Colorado State University focuses on Science, Technology, Engineering and Mathematics (STEM) areas at Pueblo Central High School Oct. 24
For Immediate Release
Monday, October 24, 2011
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Creating a highly diverse and educated workforce in science and engineering is one of the most significant challenges to the advancement of the competitiveness of the U.S. economy. On Monday, Oct. 24 Colorado State University graduate research fellows will be working in Pueblo Central classrooms side-by-side with young high school scientists in the areas of biology, chemistry and physics.
The five-year Graduate K-12 award from the National Science Foundation to an interdisciplinary team of CSU researchers, led by Professors Tom Chen, Michael A. de Miranda and Stuart Tobet, bring together engineers, chemists, mathematicians, biomedical and computer scientists to detect molecule movement in biological space through the design of nano scale silicon bio sensors. Understanding how molecules move is essential for understanding the functions of multi-cellular tissues and organ systems in response to external chemical and physical stimuli as well as for intercellular communication. This means in the future, being able to better understand diseases like Alzheimer’s, depression and cancer at the early cellular level by detecting how cells behave.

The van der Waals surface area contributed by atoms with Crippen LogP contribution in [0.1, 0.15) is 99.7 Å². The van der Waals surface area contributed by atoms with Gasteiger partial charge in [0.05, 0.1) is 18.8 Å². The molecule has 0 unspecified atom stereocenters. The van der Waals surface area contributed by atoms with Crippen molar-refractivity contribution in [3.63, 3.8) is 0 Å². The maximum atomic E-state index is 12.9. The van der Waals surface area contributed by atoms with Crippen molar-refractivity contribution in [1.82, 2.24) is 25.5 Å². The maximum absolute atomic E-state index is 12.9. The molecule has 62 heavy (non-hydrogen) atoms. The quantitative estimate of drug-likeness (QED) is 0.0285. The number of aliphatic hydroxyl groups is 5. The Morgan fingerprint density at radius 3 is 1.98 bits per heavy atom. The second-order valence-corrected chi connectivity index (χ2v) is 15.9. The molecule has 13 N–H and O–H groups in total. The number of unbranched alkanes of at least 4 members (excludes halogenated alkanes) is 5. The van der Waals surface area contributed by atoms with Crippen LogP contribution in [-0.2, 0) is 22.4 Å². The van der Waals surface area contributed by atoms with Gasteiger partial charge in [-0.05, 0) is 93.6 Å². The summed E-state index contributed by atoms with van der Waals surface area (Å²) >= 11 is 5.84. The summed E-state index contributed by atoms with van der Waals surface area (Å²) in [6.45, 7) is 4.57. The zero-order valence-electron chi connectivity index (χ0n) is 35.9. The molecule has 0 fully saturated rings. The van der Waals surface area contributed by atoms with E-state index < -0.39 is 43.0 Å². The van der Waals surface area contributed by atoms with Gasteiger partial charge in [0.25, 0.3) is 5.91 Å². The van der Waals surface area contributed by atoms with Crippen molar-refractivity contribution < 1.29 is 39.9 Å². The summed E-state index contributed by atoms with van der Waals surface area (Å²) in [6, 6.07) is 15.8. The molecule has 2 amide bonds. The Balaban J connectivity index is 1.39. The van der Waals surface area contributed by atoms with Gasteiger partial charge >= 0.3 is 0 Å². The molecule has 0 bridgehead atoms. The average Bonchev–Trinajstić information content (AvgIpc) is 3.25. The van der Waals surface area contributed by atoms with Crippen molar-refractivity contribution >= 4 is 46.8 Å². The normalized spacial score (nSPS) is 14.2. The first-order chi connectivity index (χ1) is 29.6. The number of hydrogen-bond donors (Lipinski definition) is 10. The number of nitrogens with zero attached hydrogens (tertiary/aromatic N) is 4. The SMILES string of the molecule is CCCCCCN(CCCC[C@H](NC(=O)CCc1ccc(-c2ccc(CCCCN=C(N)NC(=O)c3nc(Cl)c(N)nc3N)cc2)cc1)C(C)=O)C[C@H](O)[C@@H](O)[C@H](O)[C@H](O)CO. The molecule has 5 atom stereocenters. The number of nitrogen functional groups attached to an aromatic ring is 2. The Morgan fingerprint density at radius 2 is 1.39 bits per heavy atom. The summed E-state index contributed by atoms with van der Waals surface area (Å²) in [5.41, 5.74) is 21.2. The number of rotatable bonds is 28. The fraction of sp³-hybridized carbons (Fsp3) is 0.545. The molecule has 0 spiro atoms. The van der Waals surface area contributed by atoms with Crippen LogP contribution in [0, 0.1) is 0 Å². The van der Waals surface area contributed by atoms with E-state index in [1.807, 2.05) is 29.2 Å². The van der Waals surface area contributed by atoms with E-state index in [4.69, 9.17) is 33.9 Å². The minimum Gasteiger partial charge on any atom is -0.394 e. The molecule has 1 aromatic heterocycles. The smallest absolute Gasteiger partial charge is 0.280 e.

The project strategically immerses the graduate fellows and their advisors with K-12 teachers. The project has partnered with a CSU Alliance School at Pueblo Central High School. The mission of the CSU Alliance Partnership is to work with students, schools and families to envision education beyond high; thus having more students enter college. The research content fellows bring to the classroom forms the basis for deeper understanding of cell biology using engineering approaches accessible to students in K-12 STEM classes.
Teachers from Pueblo Central High School are working with the graduate fellows and their advisors at CSU during each academic year to collaborate on updating curricular material for K-12 schools, designing new content modules and participating in summer research activities in CSU research labs for professional development and content knowledge capacity building for teachers.
What makes this interdisciplinary team so unique is the combined research and educational model being used to advance this science while at the same time providing the scientific and engineering advanced educational training to a team of graduate student research fellows. The six to eight research fellows participating in this project also participate in a program designed to teach transferable skills like teamwork, communication, research ethics, leadership and global responsibility. These essential skills combined with their scientific, engineering and mathematical education is designed to train a new generation of research scientists who can work effectively in interdisciplinary teams but also communicate their work to the general public and contribute to the education of K-12 students and teachers.
For more information visit http://csu-gk12.engr.colostate.edu/.